You Can Start Reading Citizens, Immigrants, and the Stateless

We’re just a month away from the publication day!

You can read the introductory chapter of Citizens, Immigrants, and the Stateless: A Japanese American Diaspora in the Pacific here, courtesy of Stanford University Press.

Receive a 30% discount when you order directly form Stanford University Press with the discount code S21XASTA-FM, good through November 10, 2021.

Citizens, Immigrants, and the Stateless is also available at the following booksellers:

Barnes & Noble

Indie Bound


Book Depository



New Course at UIC in Fall 2021: “The Pacific Rim in Modern History”

I am back to teaching at UIC this fall, with a new 400-level course, “The Pacific Rim in Modern History,” which examines the connected histories of peoples, cultures, and societies across East Asia, North America, the Island world, and Latin America. This course fulfills the major requirements for Global Asian Studies (GLAS) and History.

A Statement of Solidarity with Palestine from the UIC Global Asian Studies Program

Our statement of solidarity with Palestine:

May 17, 2021

The Global Asian Studies Program at the University of Illinois Chicago stands in solidarity with the Palestinian people and the various statements of solidarity issued by our colleagues in the Palestinian Feminist Collectivethe Gender Studies Departments in Solidarity with Palestinian Feminist Collective, the Palestine and Praxis: Scholars for Palestinian Freedom. We denounce the violence that the settler colonial state power of Israel is exercising against Palestinians that have resulted in the continuing forced displacement of residents of Sheikh Jarrah, raids on Al-Aqsa Mosque, and the bombing of Gaza. Israeli military forces were deployed in the West Bank and Gaza seven days ago, and as of today, hundreds of Palestinians have been killed, thousands have been injured, over 38,000 people in Gaza have been displaced, and at least 500 homes have been destroyed.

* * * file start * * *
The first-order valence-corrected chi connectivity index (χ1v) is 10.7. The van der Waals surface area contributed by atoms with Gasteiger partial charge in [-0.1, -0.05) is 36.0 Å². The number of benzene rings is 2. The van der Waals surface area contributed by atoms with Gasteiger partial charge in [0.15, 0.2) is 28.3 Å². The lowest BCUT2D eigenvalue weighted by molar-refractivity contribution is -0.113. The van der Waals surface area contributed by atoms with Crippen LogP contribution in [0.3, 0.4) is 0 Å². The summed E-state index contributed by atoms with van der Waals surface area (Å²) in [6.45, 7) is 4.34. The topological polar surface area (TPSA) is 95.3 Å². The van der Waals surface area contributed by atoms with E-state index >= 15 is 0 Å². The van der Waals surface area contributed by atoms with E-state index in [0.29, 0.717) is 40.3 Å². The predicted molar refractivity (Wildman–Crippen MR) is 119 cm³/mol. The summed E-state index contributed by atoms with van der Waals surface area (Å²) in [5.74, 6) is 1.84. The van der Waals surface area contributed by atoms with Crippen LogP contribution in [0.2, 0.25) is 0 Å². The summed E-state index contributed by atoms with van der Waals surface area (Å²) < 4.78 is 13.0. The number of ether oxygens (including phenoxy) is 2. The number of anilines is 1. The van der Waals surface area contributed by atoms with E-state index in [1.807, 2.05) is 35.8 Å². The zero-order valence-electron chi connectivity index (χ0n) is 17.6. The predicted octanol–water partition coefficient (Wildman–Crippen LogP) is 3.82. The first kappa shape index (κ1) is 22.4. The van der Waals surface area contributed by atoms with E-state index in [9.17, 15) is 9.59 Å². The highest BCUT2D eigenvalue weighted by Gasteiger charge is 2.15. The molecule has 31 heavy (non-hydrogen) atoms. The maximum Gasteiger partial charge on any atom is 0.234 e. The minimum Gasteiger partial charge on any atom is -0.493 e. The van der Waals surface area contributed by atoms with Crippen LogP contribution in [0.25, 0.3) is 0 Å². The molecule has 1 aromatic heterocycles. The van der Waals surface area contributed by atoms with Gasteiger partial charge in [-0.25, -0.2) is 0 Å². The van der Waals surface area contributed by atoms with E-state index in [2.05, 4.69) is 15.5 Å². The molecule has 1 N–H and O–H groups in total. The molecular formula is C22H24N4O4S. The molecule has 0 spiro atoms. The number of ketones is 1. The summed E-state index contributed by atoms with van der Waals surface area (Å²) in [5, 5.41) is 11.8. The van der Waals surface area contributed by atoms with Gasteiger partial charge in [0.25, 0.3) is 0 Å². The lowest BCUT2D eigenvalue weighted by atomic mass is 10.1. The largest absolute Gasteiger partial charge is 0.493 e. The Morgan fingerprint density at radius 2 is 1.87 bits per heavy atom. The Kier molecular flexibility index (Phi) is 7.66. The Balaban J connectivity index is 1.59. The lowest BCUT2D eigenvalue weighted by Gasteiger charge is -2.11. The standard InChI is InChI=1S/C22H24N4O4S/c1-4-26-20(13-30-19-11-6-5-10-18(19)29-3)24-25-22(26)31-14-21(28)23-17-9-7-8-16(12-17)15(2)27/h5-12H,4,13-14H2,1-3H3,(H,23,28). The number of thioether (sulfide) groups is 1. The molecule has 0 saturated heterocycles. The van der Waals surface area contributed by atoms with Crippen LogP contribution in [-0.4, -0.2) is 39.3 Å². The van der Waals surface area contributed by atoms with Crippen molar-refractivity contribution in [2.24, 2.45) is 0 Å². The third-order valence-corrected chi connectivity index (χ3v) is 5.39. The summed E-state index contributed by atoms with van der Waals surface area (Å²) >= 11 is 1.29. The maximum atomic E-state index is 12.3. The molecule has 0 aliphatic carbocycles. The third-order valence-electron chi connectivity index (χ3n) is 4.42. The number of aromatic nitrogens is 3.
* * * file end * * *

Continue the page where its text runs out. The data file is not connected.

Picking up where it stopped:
We uplift the determination of the Palestinian people. We call for the end of the Israeli military occupation of Palestine, which has resulted in the mass expulsion –Nakba – of over 750,000 Palestinians from their homeland between 1947-1949 and the continued displacement of what is now over 7 million Palestinian refugees. And we call for the Palestinian people’s right of return.

As educators of Global Asian Studies, an academic unit that emphasizes the study of Asian and Asian American histories, cultures, and politics, and shifts in US racial formations including Islamaphobia, new Orientalisms, and anti Arab/South Asian/Muslim racisms, our intellectual projects are anchored by a commitment to understanding and historicizing the social inequalities that face our communities. Our curriculum focuses on pedagogies that reflect decolonizing, intersectional, anti-racist, and anti-capitalist frameworks that are committed to understanding “Global Asia” in relation to and connected with Black, Indigeneous, Arab American, Latinx communities. Our analyses of power and resistance, our engagement with communities, and our work in forging critical solidarities is premised on these frameworks.

We uplift and uphold the legacy of solidarity that has existed between Asian/Asian American communities and Arab/Arab American communities….

Read the rest of our statement here.